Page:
Awards honor outstanding faculty members
In keeping with tradition, outstanding full-time and part-time faculty members were honored at MSOE to mark the beginning of the new academic year.
Dr. Wujie Zhang, assistant professor in the Physics and Chemistry Department, received the Karl O. Werwath Engineering Research Award.
Karl O. Werwath was an innovator in engineering education and the application of technology, and believed that teaching effectiveness was enhanced through applied research and consulting. He felt that MSOE should make an effort to contribute to the advancement of technical knowledge for the benefit of business and industry for the good of the community and the nation. This award was initiated to recognize the vision of Karl O. Werwath and the contribution of MSOE faculty and staff who have fostered the advancement of applied scientific knowledge. Zhang was nominated for this award by MSOE faculty and staff members, alumni, Regents and Corporation members. The award recipient is chosen based on criteria including his or her contribution to engineering, scientific research, consulting, the engineering profession and scholarship, promoting research at MSOE, patentable concepts and publications.
Zhang holds a Bachelor of Science in Food Science and Engineering and Master of Science in Food Science from University of Shanghai for Science and Technology. He earned his Ph.D. in biomedical engineering from University of South Carolina at Columbia. Zhang joined the faculty in at MSOE in 2012 and is currently the principle investigator on a National Science Foundation I-Corp funded research project titled “Developing an Artificial Red-Blood-Cell Product.” He also is involved with the Clinical and Translational Science Institute of Southeast Wisconsin (CTSI) as an executive committee member of the Regional Device and Drug Development Initiative.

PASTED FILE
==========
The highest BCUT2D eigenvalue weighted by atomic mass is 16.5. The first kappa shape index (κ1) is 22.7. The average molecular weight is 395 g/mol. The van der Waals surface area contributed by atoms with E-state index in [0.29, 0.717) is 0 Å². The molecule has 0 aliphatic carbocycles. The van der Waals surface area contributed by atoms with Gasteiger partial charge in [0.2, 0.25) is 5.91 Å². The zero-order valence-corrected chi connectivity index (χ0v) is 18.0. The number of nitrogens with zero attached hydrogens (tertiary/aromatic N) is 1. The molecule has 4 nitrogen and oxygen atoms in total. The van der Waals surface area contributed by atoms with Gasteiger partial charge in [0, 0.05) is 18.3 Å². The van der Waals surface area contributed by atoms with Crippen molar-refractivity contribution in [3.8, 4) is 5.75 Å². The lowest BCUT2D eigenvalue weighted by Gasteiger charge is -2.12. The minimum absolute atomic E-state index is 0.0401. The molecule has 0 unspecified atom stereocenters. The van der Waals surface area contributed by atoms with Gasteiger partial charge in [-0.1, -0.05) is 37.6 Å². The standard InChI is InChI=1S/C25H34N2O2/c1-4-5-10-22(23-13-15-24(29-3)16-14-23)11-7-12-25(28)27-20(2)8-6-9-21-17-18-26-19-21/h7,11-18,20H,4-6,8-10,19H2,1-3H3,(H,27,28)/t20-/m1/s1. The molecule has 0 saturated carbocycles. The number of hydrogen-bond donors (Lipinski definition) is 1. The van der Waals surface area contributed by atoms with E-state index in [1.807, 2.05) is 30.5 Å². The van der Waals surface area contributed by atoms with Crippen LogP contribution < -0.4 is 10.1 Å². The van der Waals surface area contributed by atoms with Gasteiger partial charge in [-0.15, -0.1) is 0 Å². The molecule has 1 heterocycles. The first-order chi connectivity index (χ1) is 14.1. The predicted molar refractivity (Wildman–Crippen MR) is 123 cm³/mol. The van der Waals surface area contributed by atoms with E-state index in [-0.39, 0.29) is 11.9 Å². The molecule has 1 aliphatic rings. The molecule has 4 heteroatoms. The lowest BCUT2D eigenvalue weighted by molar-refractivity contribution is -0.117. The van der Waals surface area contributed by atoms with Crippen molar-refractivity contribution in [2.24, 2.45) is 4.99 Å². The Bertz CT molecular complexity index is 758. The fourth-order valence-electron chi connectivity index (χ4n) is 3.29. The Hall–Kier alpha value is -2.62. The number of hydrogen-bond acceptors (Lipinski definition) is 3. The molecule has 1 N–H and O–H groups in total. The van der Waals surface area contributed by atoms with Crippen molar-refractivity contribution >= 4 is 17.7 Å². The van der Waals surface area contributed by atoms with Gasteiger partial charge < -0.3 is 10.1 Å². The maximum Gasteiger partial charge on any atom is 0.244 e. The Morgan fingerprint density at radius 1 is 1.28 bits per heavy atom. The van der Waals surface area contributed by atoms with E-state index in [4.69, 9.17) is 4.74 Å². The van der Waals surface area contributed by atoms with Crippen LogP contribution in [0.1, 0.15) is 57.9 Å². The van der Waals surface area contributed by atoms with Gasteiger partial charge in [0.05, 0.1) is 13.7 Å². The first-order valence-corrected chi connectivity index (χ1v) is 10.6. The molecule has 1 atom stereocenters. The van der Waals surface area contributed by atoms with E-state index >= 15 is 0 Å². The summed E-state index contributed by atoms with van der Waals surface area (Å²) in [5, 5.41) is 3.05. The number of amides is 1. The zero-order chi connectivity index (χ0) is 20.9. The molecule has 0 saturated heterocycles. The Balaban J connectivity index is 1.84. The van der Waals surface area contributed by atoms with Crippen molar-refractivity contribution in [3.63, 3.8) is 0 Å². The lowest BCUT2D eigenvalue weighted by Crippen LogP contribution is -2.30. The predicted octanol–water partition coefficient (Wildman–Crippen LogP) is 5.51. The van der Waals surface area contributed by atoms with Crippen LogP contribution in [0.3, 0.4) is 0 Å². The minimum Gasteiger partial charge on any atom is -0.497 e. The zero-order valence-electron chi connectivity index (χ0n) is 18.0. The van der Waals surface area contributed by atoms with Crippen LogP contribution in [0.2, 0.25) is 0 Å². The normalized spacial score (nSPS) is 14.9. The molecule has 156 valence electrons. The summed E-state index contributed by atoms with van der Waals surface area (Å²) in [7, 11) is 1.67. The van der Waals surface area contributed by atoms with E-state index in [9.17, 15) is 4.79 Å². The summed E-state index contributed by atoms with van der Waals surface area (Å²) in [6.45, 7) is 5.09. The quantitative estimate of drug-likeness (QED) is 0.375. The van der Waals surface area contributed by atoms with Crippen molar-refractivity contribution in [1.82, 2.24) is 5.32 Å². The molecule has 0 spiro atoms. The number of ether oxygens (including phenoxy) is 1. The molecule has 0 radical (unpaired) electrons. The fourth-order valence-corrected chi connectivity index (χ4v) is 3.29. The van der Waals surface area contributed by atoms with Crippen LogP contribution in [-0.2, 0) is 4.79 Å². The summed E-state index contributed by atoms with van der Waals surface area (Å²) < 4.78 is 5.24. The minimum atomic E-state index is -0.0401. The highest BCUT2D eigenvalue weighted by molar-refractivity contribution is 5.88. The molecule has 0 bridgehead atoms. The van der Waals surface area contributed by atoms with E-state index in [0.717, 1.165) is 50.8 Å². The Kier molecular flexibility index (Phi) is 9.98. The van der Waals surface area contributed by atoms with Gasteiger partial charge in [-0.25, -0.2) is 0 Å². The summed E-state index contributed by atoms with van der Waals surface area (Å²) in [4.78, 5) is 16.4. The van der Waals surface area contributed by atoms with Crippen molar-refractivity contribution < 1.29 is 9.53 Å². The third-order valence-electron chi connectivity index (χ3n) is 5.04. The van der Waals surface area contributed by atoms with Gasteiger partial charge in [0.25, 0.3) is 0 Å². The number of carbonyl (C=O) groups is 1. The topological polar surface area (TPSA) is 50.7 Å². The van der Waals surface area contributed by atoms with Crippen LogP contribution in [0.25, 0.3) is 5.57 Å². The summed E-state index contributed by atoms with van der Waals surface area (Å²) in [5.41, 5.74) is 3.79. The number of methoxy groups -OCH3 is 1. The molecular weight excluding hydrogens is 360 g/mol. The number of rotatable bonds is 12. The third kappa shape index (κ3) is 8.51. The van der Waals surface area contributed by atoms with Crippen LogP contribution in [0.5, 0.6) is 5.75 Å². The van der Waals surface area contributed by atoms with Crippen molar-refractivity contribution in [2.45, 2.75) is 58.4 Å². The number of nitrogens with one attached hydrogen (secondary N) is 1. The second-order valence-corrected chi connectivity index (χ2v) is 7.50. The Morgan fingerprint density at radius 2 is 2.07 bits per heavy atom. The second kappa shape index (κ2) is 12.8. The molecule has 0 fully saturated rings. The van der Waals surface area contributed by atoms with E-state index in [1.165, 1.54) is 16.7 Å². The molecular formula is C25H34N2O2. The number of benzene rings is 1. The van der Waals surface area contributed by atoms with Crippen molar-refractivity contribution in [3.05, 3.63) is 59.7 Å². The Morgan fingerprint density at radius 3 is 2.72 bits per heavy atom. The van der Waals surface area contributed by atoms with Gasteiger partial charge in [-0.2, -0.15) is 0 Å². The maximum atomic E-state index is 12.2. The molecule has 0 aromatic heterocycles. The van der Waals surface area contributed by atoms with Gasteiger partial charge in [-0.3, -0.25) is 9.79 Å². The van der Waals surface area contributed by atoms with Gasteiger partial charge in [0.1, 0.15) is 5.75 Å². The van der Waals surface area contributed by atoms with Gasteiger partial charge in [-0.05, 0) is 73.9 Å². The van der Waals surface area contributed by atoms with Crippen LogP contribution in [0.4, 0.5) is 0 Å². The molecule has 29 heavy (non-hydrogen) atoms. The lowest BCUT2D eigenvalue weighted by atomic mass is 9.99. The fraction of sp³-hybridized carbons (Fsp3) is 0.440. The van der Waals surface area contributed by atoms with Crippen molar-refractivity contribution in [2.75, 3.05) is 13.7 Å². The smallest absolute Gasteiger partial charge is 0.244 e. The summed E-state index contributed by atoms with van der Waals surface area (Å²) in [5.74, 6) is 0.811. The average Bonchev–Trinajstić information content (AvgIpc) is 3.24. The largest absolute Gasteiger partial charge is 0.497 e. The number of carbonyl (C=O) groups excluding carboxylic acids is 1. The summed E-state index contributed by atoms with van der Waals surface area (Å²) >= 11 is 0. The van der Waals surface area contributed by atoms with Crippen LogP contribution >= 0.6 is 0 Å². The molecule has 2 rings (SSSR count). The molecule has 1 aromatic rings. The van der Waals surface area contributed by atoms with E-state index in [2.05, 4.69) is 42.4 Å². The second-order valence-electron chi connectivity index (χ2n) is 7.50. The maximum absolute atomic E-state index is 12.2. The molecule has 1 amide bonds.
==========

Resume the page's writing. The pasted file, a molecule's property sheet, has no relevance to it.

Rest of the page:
The Falk Engineering Educator Award was presented to two members of the faculty: Dr. Wujie Zhang and Dr. Eryn Hassemer. The award is given annually to full-time faculty members with less than seven years experience. It is a testament to exemplary dedication and performance. Hassemer is an assistant professor in the Physics and Chemistry Department. She received a Bachelor of Science in human biology from the University of Wisconsin-Green Bay and a Ph.D. in cell biology from the Medical College of Wisconsin.
Beth Slayman, adjunct assistant professor in the Rader School of Business, received the Johnson Controls Award, presented to outstanding part-time faculty. The award was inspired by Robert C. Moore, a long-time faculty member in the Electrical Engineering and Computer Science Department. The award recognizes the contributions of part-time faculty to the education, motivation and support of the students at MSOE; encourages and recognizes excellence in teaching, both at the undergraduate and graduate levels; recognizes commitment and assistance to students outside of the classroom; and recognizes contributions to the improvement of educational programs and the effectiveness of the learning process at MSOE. Slayman earned a Bachelor of Science in computer engineering from Case Western Reserve University and a Master of Science in computer engineering from Marquette University.